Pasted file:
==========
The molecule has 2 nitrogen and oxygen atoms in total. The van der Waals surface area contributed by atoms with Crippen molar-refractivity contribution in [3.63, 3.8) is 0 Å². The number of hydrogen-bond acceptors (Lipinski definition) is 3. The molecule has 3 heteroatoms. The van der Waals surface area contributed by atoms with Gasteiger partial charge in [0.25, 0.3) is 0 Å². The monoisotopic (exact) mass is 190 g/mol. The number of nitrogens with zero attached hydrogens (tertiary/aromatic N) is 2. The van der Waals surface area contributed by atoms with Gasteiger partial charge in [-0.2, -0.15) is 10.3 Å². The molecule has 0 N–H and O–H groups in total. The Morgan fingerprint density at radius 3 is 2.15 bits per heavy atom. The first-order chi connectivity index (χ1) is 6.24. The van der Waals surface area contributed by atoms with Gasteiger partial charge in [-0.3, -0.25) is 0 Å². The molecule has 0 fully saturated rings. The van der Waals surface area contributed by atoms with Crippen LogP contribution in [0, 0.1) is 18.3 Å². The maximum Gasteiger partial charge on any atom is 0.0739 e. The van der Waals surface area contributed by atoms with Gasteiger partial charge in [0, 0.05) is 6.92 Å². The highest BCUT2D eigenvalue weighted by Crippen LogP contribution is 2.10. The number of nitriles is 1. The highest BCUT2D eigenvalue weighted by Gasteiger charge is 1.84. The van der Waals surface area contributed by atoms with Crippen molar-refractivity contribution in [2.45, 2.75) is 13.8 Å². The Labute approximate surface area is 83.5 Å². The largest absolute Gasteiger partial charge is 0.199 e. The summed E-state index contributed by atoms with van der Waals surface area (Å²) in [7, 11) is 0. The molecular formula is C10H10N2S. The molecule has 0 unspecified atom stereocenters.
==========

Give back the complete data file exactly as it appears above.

The molecule has 2 nitrogen and oxygen atoms in total. The van der Waals surface area contributed by atoms with Crippen molar-refractivity contribution in [3.63, 3.8) is 0 Å². The number of hydrogen-bond acceptors (Lipinski definition) is 3. The molecule has 3 heteroatoms. The van der Waals surface area contributed by atoms with Gasteiger partial charge in [0.25, 0.3) is 0 Å². The monoisotopic (exact) mass is 190 g/mol. The number of nitrogens with zero attached hydrogens (tertiary/aromatic N) is 2. The van der Waals surface area contributed by atoms with Gasteiger partial charge in [-0.2, -0.15) is 10.3 Å². The molecule has 0 N–H and O–H groups in total. The Morgan fingerprint density at radius 3 is 2.15 bits per heavy atom. The first-order chi connectivity index (χ1) is 6.24. The van der Waals surface area contributed by atoms with Gasteiger partial charge in [-0.3, -0.25) is 0 Å². The molecule has 0 fully saturated rings. The van der Waals surface area contributed by atoms with Crippen LogP contribution in [0, 0.1) is 18.3 Å². The maximum Gasteiger partial charge on any atom is 0.0739 e. The van der Waals surface area contributed by atoms with Gasteiger partial charge in [0, 0.05) is 6.92 Å². The highest BCUT2D eigenvalue weighted by Crippen LogP contribution is 2.10. The number of nitriles is 1. The highest BCUT2D eigenvalue weighted by Gasteiger charge is 1.84. The van der Waals surface area contributed by atoms with Crippen molar-refractivity contribution in [2.45, 2.75) is 13.8 Å². The Labute approximate surface area is 83.5 Å². The largest absolute Gasteiger partial charge is 0.199 e. The summed E-state index contributed by atoms with van der Waals surface area (Å²) in [7, 11) is 0. The molecular formula is C10H10N2S. The molecule has 0 unspecified atom stereocenters.